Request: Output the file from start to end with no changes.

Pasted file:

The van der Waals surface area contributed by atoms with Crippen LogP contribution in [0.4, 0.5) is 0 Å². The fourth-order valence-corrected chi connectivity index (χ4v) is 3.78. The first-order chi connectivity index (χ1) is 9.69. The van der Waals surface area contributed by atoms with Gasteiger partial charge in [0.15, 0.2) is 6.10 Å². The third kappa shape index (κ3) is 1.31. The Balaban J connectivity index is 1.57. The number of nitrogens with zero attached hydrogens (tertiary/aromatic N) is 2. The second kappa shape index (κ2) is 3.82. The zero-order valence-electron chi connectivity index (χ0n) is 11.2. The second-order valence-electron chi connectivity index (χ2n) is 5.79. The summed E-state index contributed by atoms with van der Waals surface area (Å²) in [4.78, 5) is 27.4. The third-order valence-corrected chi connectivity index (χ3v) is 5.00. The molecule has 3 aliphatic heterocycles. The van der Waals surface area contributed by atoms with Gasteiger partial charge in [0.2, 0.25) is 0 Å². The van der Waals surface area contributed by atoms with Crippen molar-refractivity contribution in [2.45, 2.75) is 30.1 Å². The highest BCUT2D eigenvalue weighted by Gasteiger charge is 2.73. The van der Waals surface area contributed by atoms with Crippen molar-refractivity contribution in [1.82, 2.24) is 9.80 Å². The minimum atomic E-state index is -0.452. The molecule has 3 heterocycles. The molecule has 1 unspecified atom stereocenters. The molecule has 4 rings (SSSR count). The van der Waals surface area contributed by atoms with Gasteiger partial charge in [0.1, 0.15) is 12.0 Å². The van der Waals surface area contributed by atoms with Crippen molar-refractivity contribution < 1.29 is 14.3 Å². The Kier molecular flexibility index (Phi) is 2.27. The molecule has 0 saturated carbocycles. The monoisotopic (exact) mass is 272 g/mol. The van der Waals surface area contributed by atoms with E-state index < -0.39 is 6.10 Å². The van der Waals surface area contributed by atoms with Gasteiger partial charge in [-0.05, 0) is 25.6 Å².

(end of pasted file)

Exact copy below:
The van der Waals surface area contributed by atoms with Crippen LogP contribution in [0.4, 0.5) is 0 Å². The fourth-order valence-corrected chi connectivity index (χ4v) is 3.78. The first-order chi connectivity index (χ1) is 9.69. The van der Waals surface area contributed by atoms with Gasteiger partial charge in [0.15, 0.2) is 6.10 Å². The third kappa shape index (κ3) is 1.31. The Balaban J connectivity index is 1.57. The number of nitrogens with zero attached hydrogens (tertiary/aromatic N) is 2. The second kappa shape index (κ2) is 3.82. The zero-order valence-electron chi connectivity index (χ0n) is 11.2. The second-order valence-electron chi connectivity index (χ2n) is 5.79. The summed E-state index contributed by atoms with van der Waals surface area (Å²) in [4.78, 5) is 27.4. The third-order valence-corrected chi connectivity index (χ3v) is 5.00. The molecule has 3 aliphatic heterocycles. The van der Waals surface area contributed by atoms with Gasteiger partial charge in [0.2, 0.25) is 0 Å². The van der Waals surface area contributed by atoms with Crippen molar-refractivity contribution in [2.45, 2.75) is 30.1 Å². The highest BCUT2D eigenvalue weighted by Gasteiger charge is 2.73. The van der Waals surface area contributed by atoms with Crippen molar-refractivity contribution in [1.82, 2.24) is 9.80 Å². The minimum atomic E-state index is -0.452. The molecule has 3 heterocycles. The molecule has 1 unspecified atom stereocenters. The molecule has 4 rings (SSSR count). The van der Waals surface area contributed by atoms with Gasteiger partial charge in [0.1, 0.15) is 12.0 Å². The van der Waals surface area contributed by atoms with Crippen molar-refractivity contribution < 1.29 is 14.3 Å². The Kier molecular flexibility index (Phi) is 2.27. The molecule has 0 saturated carbocycles. The monoisotopic (exact) mass is 272 g/mol. The van der Waals surface area contributed by atoms with E-state index < -0.39 is 6.10 Å². The van der Waals surface area contributed by atoms with Gasteiger partial charge in [-0.05, 0) is 25.6 Å².